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Transdisciplinary team awarded funding for plasma research in food processing

hands at work under lab hood
Ken Cornell Lab, Photo by Kristen McPeek

A transdisciplinary research team led by associate professor of electrical and computer engineering Jim Browning and chemistry professor Ken Cornell recently was awarded a $478,500 grant from the US Department of Agriculture to continue their work on engineered plasma arrays designed to remove biofilms from food processing surfaces. The project arose out of a collaboration between Browning and Cornell and colleagues mechanical engineering associate professor Don Plumlee (mechanical engineering) and biology professor Julia Oxford.

Foodborne pathogens create biofilms on surfaces encountered in food processing facilities. These pathogens are a significant source of contamination, resulting in millions of foodborne illness every year. Currently, reducing the incidence of foodborne pathogens in food processing equipment requires harsh chemicals and factory downtime. To address this problem, the research team proposes to develop new plasma technology which would save millions of dollars, decrease the incidence of foodborne illness, and reduce the use of precious water resources. Their project, entitled “Engineering Plasma Arrays to Remove Biofilms from Food” is intended to study the use of cold atmospheric pressure plasma to remove bacteria and viruses from surfaces in the food processing industry.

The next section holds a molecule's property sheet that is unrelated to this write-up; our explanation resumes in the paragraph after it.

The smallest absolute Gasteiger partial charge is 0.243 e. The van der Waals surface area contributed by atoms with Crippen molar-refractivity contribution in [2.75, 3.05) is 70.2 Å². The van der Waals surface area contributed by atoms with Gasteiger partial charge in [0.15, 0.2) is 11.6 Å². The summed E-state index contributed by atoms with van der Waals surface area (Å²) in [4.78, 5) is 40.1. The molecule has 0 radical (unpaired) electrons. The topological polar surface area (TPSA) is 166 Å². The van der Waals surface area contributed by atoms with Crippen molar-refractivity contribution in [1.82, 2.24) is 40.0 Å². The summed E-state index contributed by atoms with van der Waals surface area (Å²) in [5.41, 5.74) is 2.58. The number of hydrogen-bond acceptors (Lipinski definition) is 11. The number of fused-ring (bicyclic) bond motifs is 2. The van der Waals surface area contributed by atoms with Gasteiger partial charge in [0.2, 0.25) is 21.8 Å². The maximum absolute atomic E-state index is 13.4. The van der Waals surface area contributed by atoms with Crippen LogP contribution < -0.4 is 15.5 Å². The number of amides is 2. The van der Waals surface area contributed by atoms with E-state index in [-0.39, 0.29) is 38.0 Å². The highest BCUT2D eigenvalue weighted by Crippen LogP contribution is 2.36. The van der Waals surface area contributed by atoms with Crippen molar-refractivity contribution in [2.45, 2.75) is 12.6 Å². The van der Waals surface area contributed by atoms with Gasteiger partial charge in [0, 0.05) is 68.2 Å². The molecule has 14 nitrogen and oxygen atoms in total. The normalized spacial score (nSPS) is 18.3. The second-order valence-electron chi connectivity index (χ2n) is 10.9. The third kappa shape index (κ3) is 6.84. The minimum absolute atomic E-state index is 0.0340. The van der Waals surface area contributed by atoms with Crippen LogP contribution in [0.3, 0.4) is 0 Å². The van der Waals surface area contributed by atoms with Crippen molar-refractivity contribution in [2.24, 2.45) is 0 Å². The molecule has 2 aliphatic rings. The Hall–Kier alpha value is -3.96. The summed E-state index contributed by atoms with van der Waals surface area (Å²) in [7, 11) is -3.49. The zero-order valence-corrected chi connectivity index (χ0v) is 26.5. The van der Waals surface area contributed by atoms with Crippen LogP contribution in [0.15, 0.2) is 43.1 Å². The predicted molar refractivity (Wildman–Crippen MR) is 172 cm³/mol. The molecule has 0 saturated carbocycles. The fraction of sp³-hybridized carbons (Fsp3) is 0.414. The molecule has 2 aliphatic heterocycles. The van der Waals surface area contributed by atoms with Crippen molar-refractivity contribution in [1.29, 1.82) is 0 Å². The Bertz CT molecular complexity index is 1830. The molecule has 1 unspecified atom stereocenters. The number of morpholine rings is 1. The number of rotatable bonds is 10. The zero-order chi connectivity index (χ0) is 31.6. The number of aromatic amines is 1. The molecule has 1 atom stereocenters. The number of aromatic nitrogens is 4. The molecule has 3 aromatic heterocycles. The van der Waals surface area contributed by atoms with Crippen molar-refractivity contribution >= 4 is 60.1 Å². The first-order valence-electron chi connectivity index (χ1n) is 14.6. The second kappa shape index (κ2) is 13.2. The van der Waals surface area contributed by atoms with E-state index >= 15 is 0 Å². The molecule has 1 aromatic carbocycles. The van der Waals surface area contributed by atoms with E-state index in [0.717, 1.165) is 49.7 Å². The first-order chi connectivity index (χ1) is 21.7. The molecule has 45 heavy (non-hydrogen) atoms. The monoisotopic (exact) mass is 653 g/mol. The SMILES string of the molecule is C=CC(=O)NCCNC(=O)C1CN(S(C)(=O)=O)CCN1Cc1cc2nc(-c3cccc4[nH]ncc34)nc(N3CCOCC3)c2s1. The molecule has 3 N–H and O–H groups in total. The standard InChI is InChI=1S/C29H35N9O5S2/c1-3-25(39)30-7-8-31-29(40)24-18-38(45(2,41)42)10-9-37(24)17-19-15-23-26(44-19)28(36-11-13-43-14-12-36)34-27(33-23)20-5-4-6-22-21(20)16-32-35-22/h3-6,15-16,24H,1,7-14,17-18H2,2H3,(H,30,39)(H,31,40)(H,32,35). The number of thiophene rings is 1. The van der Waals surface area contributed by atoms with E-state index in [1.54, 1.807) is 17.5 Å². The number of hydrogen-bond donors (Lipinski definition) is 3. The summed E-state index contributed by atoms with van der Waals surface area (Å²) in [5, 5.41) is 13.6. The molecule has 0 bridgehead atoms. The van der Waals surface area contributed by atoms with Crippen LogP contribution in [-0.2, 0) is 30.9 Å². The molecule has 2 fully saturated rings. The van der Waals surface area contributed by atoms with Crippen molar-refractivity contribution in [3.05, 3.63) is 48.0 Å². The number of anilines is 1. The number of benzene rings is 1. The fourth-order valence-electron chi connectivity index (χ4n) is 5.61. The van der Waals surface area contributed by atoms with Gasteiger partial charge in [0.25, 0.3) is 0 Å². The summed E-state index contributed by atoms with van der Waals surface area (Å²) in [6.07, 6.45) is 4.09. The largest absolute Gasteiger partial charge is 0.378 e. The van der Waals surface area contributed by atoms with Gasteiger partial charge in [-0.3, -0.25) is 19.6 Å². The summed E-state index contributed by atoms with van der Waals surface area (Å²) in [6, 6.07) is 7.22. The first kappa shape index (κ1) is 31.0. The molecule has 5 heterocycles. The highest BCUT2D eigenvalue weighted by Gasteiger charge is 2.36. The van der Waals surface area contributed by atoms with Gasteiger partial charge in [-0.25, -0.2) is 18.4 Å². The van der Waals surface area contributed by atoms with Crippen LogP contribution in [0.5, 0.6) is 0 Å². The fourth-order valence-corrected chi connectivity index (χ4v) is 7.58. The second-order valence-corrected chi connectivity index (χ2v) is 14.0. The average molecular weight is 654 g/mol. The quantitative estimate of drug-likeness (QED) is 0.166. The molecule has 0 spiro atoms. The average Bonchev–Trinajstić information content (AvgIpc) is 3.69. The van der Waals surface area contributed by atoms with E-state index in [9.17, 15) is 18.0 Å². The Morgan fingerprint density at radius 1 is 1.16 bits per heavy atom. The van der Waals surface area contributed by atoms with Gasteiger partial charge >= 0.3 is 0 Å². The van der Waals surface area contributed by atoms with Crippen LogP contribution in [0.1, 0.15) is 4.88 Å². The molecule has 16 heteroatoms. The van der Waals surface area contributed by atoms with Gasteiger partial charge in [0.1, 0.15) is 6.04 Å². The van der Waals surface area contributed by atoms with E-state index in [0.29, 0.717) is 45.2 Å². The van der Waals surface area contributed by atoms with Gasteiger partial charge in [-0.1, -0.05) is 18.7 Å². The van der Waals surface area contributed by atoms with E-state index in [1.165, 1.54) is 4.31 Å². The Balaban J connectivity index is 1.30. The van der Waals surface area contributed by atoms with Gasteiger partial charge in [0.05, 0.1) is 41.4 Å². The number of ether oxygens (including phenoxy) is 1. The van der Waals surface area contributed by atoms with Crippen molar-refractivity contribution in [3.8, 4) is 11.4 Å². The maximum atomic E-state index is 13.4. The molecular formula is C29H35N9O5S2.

“This research could lead to a technology that would help food processing companies remove harmful bacteria from surfaces contaminated during normal operations,” Browning said. “We expect that the technology we develop could reduce the use of harsh chemicals while also improving food safety and worker safety.”

Ken Cornell Lab, Photo by Kristen McPeek

In addition to advancing food safety, this project provides a unique learning opportunity for numerous graduate and undergraduate students as part of an ongoing Vertically Integrated Project. Students from electrical engineering, mechanical engineering, health sciences, biology, chemistry and biochemistry are gaining hands-on experience and training in food safety.

The project also strengthens the capacity of Boise State University to perform food safety research, an emerging area of study for the institution. The team plans to invite local industry partners to tours campus facilities and discover opportunities to apply this technology to their business.

“One of my key responsibilities is leading outreach aimed at fostering economic development in Boise and the region,” said Harold Blackman, Boise State’s Vice President for Research and Economic Development. “This project presents exciting opportunities to develop new research capabilities that serve our local community. We expect that this new technology will enable agribusinesses to save money (and water) while reducing foodborne pathogens.”

By Jenn Ambrose